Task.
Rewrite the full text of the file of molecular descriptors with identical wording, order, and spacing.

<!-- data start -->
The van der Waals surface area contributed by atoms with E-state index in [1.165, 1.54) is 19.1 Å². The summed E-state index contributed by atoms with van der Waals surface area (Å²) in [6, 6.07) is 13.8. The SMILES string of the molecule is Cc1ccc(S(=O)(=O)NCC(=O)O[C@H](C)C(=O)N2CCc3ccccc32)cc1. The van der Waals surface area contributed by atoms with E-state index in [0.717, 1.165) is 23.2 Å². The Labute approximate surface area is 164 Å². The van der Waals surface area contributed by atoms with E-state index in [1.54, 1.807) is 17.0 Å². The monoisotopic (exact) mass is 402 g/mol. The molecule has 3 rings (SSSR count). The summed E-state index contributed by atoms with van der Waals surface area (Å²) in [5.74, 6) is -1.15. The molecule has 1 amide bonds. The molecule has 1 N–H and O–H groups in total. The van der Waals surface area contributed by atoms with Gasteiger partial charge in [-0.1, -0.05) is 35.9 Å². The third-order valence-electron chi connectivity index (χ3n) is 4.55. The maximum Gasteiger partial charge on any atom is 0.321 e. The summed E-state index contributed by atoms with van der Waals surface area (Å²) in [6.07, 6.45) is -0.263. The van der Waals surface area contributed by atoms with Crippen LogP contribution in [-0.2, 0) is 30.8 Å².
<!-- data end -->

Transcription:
The van der Waals surface area contributed by atoms with E-state index in [1.165, 1.54) is 19.1 Å². The summed E-state index contributed by atoms with van der Waals surface area (Å²) in [6, 6.07) is 13.8. The SMILES string of the molecule is Cc1ccc(S(=O)(=O)NCC(=O)O[C@H](C)C(=O)N2CCc3ccccc32)cc1. The van der Waals surface area contributed by atoms with E-state index in [0.717, 1.165) is 23.2 Å². The Labute approximate surface area is 164 Å². The van der Waals surface area contributed by atoms with E-state index in [1.54, 1.807) is 17.0 Å². The monoisotopic (exact) mass is 402 g/mol. The molecule has 3 rings (SSSR count). The summed E-state index contributed by atoms with van der Waals surface area (Å²) in [5.74, 6) is -1.15. The molecule has 1 amide bonds. The molecule has 1 N–H and O–H groups in total. The van der Waals surface area contributed by atoms with Gasteiger partial charge in [-0.1, -0.05) is 35.9 Å². The third-order valence-electron chi connectivity index (χ3n) is 4.55. The maximum Gasteiger partial charge on any atom is 0.321 e. The summed E-state index contributed by atoms with van der Waals surface area (Å²) in [6.07, 6.45) is -0.263. The van der Waals surface area contributed by atoms with Crippen LogP contribution in [-0.2, 0) is 30.8 Å².